Aim Riding quad bikes or all-terrain vehicles is a popular recreational sport in Dubai, (United Arab Emirates) with no literature on the injury risk and access to emergency care. This mixed-method study aims to identify any delay in access to emergency care after a quadbike crash and explore the reasons for the delay.
Method The study extracted quad bike-related injury data from Dubai Ambulatory Care Services (DCAS) database between 01/01/2017 and 01/01/2021. Multivariate analysis using Statistical Package for Social Sciences (Version 28. Armonk, NY: IBM Corp.) was followed by in-depth interviews and focus group discussions with stakeholders. The interviews were analyzed using NVivo version 12 (QSR International. Version 12, 2021) following a thematic content analytical approach.
Result Of the 226 quad bike crash-related calls to DCAS, 14.6% fit the definition of a delayed call to emergency care. Emirati nationals were less likely to delay calling the ambulance when compared to tourists and non-national expatriates (Odds Ratio=0.388 [95% CI:0.175–0.858]; p=0.019). This was seen in the model adjusted for gender, time, age and injury. Preliminary analysis of stakeholder interviews identified trust in emergency care services, insurance coverage and proximity of emergency care services decreased the delay in using emergency services.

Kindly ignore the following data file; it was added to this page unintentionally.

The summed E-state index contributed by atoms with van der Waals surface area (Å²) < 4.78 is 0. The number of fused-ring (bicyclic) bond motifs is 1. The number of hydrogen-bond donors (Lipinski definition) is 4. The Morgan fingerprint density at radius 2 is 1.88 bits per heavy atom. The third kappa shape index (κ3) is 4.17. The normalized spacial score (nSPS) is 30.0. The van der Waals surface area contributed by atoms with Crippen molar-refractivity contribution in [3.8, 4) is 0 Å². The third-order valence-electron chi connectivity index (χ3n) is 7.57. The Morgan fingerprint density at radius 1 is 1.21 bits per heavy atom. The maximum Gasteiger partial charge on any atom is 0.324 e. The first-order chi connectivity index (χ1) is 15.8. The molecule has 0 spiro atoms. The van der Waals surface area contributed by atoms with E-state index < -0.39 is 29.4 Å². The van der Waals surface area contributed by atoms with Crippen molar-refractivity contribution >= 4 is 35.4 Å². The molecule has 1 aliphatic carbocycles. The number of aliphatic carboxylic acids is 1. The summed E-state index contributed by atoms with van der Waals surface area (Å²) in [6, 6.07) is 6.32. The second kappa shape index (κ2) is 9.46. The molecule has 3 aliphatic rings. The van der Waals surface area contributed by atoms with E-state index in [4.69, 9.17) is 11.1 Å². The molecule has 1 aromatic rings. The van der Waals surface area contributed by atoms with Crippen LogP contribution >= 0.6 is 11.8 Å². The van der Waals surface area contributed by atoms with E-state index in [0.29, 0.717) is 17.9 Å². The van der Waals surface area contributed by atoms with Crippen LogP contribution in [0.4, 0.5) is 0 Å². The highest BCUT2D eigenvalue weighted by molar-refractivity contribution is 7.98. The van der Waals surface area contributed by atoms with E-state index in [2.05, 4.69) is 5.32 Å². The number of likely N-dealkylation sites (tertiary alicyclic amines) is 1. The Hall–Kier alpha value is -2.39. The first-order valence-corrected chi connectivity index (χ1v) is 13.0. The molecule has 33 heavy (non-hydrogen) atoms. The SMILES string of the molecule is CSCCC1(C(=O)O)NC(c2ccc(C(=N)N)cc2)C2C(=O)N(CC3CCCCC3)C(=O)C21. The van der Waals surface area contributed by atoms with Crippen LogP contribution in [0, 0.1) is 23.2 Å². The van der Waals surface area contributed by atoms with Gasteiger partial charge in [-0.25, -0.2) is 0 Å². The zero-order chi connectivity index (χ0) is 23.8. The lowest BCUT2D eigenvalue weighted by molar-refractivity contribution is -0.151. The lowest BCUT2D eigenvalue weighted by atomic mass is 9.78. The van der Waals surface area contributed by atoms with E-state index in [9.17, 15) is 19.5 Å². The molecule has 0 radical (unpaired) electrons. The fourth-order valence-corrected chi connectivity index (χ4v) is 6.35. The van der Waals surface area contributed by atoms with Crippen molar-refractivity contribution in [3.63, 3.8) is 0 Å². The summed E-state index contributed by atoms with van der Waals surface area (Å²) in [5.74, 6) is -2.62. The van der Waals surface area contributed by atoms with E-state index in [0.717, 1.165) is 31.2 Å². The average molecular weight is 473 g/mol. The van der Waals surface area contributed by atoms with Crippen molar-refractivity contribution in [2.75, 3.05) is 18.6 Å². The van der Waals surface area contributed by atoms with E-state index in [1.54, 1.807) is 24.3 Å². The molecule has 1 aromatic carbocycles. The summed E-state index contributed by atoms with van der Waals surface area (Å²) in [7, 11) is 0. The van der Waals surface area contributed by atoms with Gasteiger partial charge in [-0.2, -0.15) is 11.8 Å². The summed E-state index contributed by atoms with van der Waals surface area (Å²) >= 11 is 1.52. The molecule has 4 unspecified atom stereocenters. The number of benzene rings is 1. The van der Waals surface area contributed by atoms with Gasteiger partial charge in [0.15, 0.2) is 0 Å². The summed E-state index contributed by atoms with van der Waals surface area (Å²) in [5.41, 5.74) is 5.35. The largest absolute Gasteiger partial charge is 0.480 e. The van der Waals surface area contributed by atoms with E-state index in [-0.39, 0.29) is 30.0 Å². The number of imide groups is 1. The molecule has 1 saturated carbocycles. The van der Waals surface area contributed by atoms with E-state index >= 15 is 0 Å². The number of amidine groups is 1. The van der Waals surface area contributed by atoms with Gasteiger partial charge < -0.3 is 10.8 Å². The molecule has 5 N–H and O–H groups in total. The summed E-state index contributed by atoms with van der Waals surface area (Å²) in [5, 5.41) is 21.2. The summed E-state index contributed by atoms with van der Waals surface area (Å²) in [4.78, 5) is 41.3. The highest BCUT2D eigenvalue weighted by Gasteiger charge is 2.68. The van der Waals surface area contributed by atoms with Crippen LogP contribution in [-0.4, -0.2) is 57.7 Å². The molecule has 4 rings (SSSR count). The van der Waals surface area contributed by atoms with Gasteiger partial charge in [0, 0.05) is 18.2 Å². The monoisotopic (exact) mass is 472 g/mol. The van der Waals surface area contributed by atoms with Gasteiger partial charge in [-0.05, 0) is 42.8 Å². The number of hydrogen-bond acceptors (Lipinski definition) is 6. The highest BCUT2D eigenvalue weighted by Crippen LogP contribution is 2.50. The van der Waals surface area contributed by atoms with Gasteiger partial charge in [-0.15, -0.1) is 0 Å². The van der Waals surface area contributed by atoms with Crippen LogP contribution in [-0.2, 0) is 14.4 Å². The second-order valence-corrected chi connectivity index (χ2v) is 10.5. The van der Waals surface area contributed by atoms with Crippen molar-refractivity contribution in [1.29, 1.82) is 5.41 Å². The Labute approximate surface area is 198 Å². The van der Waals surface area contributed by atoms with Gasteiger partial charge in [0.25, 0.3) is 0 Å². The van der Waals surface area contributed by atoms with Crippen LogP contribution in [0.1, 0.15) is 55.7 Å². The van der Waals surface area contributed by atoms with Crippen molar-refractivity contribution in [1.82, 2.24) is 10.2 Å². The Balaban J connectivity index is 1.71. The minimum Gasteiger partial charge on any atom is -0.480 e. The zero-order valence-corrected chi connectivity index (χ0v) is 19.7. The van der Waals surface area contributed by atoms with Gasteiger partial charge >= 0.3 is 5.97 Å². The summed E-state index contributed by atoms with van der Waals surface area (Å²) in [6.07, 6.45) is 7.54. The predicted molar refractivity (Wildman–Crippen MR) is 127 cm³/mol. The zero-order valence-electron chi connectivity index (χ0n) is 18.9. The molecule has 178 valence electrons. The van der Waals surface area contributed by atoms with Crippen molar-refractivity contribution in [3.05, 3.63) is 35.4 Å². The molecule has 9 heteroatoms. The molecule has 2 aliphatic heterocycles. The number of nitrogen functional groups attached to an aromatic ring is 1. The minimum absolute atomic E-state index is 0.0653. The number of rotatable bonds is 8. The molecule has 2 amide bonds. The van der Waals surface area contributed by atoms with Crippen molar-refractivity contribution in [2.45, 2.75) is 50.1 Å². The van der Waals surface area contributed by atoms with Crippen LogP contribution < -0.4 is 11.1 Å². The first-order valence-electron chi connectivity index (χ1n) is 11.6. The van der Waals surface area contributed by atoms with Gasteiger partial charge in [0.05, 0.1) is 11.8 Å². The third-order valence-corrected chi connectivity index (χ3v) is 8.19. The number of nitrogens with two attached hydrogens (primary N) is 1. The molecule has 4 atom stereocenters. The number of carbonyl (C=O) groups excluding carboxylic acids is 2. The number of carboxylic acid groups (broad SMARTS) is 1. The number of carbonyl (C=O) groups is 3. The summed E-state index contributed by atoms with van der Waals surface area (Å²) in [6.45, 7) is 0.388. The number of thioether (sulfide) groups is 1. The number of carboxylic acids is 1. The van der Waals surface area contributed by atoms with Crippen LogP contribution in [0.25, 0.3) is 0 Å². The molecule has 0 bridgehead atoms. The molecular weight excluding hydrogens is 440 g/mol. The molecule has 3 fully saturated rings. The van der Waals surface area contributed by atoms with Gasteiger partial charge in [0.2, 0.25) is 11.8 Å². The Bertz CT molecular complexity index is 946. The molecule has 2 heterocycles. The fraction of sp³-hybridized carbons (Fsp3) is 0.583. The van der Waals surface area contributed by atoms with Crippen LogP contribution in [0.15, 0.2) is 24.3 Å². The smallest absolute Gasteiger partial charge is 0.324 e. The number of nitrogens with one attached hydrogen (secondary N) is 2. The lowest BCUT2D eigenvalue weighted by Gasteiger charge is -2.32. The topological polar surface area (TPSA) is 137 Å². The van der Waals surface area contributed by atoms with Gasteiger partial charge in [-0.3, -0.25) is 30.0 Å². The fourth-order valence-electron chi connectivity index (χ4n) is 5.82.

Learning outcomes Despite a well-connected and responsive ambulatory care service in Dubai, tourists and non-national quad bike riders are hesitant to use emergency care services. To improve treatment and recovery, interventions must target to improve insurance coverage and awareness of the available facilities.
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